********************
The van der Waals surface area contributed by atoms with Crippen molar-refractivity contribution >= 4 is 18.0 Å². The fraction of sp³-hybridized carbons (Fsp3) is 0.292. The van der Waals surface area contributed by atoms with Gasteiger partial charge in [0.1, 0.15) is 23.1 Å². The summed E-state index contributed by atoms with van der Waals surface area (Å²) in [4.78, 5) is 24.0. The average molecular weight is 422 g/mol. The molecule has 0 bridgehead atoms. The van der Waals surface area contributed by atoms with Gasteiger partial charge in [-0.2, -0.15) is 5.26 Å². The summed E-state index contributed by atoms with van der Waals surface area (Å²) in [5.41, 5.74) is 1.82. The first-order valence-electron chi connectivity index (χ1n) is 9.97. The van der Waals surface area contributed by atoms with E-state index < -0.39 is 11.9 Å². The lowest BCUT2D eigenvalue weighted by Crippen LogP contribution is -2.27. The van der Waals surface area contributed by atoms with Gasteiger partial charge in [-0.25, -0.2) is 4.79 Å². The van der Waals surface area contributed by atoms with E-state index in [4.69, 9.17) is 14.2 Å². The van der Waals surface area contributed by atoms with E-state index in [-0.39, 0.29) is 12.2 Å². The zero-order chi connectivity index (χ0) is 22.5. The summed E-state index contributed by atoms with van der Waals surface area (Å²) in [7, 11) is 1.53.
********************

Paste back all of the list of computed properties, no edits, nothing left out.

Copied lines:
The van der Waals surface area contributed by atoms with Crippen molar-refractivity contribution >= 4 is 18.0 Å². The fraction of sp³-hybridized carbons (Fsp3) is 0.292. The van der Waals surface area contributed by atoms with Gasteiger partial charge in [0.1, 0.15) is 23.1 Å². The summed E-state index contributed by atoms with van der Waals surface area (Å²) in [4.78, 5) is 24.0. The average molecular weight is 422 g/mol. The molecule has 0 bridgehead atoms. The van der Waals surface area contributed by atoms with Gasteiger partial charge in [-0.2, -0.15) is 5.26 Å². The summed E-state index contributed by atoms with van der Waals surface area (Å²) in [5.41, 5.74) is 1.82. The first-order valence-electron chi connectivity index (χ1n) is 9.97. The van der Waals surface area contributed by atoms with E-state index < -0.39 is 11.9 Å². The lowest BCUT2D eigenvalue weighted by Crippen LogP contribution is -2.27. The van der Waals surface area contributed by atoms with Gasteiger partial charge in [-0.25, -0.2) is 4.79 Å². The van der Waals surface area contributed by atoms with E-state index in [4.69, 9.17) is 14.2 Å². The van der Waals surface area contributed by atoms with E-state index in [-0.39, 0.29) is 12.2 Å². The zero-order chi connectivity index (χ0) is 22.5. The summed E-state index contributed by atoms with van der Waals surface area (Å²) in [7, 11) is 1.53.